Zoroastrians can understand Ahura Mazda through His names which occur in the prayers 101 names of God, Hormazd Yasht and Doa Nām Setāyashne. Some of the names of Ahura Mazda in the 101 names, describe God as: Worthy of veneration, All Powerful, All-knowing, Without a beginning, Without an end, The cause of all causes, Judge, Creator and Redeemer.
Each of the 101 names of Ahura Mazda is very potent, powerful and have an effect of its own. That is why there is a tradition of chanting individual names from this 101 names, in a specific way, for particular problems or difficulties.
The Hormazd Yasht contains almost 70 names of Ahura Mazda. Among them the first 20 are mentioned numerically and are supposed to be most effective for protection and defense. Some of these names describe God as: Self-existent, The Protector, Omnipresent, Omniscient, Prudent, Wise, Prosperity-giver, Benevolent, Reckoner and Health-giver.
It is a Zoroastrian tradition to begin prayers or personal work by remembering Ahura Mazda and taking His name. That is why our prayers begin with the words Khshnaothra ahurahe mazdāo “for the happiness of Ahura Mazda” Ba nāme yazad “in the name of Yazad (a name of God).”
Zoroastrians have the tradition of “nām azbāitish” and Hindus of “nām smaran.” Both these words mean invoking or remembering the divine by name. In Hormazd Yasht itself it is mentioned that “If you wish to destroy the malicious acts of the demons and of wicked men….then you should recite reciting these names all days and nights.”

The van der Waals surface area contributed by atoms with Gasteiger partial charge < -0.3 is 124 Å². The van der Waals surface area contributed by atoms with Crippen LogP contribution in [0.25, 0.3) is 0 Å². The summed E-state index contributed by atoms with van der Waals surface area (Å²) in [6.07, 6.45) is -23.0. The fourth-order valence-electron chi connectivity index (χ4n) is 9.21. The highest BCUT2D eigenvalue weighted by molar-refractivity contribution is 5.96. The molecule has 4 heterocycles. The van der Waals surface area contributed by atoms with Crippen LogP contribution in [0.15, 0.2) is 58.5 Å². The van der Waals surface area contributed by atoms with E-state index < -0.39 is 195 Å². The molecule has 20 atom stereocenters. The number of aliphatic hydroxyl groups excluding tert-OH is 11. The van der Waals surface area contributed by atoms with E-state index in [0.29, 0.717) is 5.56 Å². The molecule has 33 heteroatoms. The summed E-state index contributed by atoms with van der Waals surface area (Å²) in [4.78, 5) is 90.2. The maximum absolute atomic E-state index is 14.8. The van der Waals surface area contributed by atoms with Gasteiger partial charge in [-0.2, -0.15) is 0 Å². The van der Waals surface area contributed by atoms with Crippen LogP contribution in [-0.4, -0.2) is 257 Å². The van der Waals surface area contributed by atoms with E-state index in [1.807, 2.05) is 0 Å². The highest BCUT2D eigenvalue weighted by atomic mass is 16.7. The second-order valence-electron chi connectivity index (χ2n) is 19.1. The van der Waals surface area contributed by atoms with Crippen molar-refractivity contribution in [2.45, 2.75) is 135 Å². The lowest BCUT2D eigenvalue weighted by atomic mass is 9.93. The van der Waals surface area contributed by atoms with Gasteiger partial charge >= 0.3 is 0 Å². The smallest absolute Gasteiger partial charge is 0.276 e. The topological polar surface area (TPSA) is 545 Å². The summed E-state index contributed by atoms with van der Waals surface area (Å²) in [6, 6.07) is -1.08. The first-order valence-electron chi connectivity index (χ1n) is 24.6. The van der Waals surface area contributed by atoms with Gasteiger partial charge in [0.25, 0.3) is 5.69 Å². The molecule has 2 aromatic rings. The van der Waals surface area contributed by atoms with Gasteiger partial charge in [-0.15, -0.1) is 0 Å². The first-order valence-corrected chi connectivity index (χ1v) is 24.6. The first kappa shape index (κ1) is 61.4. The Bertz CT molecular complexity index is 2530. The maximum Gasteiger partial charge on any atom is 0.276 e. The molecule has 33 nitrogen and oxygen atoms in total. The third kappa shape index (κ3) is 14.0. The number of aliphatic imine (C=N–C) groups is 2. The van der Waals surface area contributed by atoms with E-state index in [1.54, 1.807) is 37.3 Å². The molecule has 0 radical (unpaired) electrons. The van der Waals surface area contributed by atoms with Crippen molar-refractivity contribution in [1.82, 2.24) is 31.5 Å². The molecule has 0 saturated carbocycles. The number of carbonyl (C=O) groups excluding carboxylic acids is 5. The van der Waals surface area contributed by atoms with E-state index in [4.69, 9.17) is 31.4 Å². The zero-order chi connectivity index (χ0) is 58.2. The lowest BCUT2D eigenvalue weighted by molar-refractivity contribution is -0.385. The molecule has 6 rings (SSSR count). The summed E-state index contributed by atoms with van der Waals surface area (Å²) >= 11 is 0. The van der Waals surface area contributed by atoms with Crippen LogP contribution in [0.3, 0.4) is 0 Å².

It is well known that Mahatma Gandhi continuously used to chant the name of ‘Rām’, and that is why this name was on his lips when he breathed his last. In Islam, the repeated reciting of one or more names of Allah is referred to as Zikar.
Repeated chanting of one or multiple names of God neutralizes negative emotions by diverting the mind from negative thoughts. It can also be considered a form of meditation.
The word for Time in the Avesta language is Zarvan. Zarvan is also the name of the divine being who presides over time and who was originally instrumental in the formation of creations.
The word for “time” in Pahlavi and Pazand language is Gah / Geh, which is also used for the 5 divisions of the day.
The period of time of about two hours just around sunrise is called Hoshbam. It is not a separate geh, and it occupies about an hour each of the Havan and Ushahin geh. It s regarded as the best time to offer prayers.
The concept of time is one of the most basic and important Zoroastrian teaching. The world was created as a fixed period of time (zravānahe daregho khadhāt) from Endless Time (zravānahe akaranahe).
During prayers, in order to be connected to Ahura Mazda, it is necessary to connect through ‘time’. Hence Zoroastrian religion divides time as follows: Endless Time, Created (specific) Time, year (ayara), month (māh), gahambars (seasons), days (asnya/roj) and periods of day (Geh).
The idea of dividing the day into parts is a very ancient one. Originally, in Zoroastrian religion, the day was divided into just three parts– Morning (Usha), mid-day (Arem-pithwa) and night (Khshapa). The five-fold divisions were done later keeping in mind fixed points in the 24 hours day: sunrise, mid-day, sunset and mid-night.
Each geh has an average time span of 4 to 5 hours. The first (Havan) and last (Ushahin) gehs are longer to facilitate performance of higher rituals – Yasna and Vendidad respectively. Havan geh is the best time to perform most rituals.
The beginning of each geh is marked by the performance of Boi ritual in the fire temple. This is done to periodically strengthen the sacred fire and the good forces in their on-gong battle against evil.